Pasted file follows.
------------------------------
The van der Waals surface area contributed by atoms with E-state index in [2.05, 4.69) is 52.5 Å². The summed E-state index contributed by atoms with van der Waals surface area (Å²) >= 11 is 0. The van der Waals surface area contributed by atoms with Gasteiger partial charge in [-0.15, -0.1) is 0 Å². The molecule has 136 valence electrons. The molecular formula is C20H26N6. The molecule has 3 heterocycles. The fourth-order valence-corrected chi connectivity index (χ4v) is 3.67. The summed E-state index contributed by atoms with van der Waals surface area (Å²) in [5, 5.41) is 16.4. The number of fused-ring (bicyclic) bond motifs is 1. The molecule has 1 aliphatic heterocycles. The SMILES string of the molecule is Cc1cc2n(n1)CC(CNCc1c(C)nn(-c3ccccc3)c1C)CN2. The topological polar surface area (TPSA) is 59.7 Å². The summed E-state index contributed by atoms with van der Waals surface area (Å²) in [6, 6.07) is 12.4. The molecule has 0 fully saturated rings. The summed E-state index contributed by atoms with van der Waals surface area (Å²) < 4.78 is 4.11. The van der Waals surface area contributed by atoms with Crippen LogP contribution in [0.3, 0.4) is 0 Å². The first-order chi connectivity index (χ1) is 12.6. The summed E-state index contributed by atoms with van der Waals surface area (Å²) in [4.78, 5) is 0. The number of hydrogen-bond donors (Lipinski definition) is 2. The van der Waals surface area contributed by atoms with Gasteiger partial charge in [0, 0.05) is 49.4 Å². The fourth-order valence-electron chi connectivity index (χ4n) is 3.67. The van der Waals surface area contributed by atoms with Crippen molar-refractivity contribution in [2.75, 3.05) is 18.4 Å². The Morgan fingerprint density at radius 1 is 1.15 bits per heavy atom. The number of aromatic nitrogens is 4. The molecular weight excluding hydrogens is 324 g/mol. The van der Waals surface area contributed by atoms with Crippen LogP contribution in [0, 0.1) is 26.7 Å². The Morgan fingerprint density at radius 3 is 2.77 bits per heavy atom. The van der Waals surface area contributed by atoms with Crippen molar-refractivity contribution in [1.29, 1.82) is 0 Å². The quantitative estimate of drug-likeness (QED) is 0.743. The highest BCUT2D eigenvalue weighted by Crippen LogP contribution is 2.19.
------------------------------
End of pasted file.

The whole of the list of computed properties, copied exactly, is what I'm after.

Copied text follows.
The van der Waals surface area contributed by atoms with E-state index in [2.05, 4.69) is 52.5 Å². The summed E-state index contributed by atoms with van der Waals surface area (Å²) >= 11 is 0. The van der Waals surface area contributed by atoms with Gasteiger partial charge in [-0.15, -0.1) is 0 Å². The molecule has 136 valence electrons. The molecular formula is C20H26N6. The molecule has 3 heterocycles. The fourth-order valence-corrected chi connectivity index (χ4v) is 3.67. The summed E-state index contributed by atoms with van der Waals surface area (Å²) in [5, 5.41) is 16.4. The number of fused-ring (bicyclic) bond motifs is 1. The molecule has 1 aliphatic heterocycles. The SMILES string of the molecule is Cc1cc2n(n1)CC(CNCc1c(C)nn(-c3ccccc3)c1C)CN2. The topological polar surface area (TPSA) is 59.7 Å². The summed E-state index contributed by atoms with van der Waals surface area (Å²) in [6, 6.07) is 12.4. The molecule has 0 fully saturated rings. The summed E-state index contributed by atoms with van der Waals surface area (Å²) < 4.78 is 4.11. The van der Waals surface area contributed by atoms with Crippen LogP contribution in [0.3, 0.4) is 0 Å². The first-order chi connectivity index (χ1) is 12.6. The summed E-state index contributed by atoms with van der Waals surface area (Å²) in [4.78, 5) is 0. The number of hydrogen-bond donors (Lipinski definition) is 2. The van der Waals surface area contributed by atoms with Gasteiger partial charge in [0, 0.05) is 49.4 Å². The fourth-order valence-electron chi connectivity index (χ4n) is 3.67. The van der Waals surface area contributed by atoms with Crippen molar-refractivity contribution in [2.75, 3.05) is 18.4 Å². The Morgan fingerprint density at radius 1 is 1.15 bits per heavy atom. The number of aromatic nitrogens is 4. The molecular weight excluding hydrogens is 324 g/mol. The van der Waals surface area contributed by atoms with Crippen LogP contribution in [0, 0.1) is 26.7 Å². The Morgan fingerprint density at radius 3 is 2.77 bits per heavy atom. The van der Waals surface area contributed by atoms with Crippen molar-refractivity contribution in [1.29, 1.82) is 0 Å². The quantitative estimate of drug-likeness (QED) is 0.743. The highest BCUT2D eigenvalue weighted by Crippen LogP contribution is 2.19.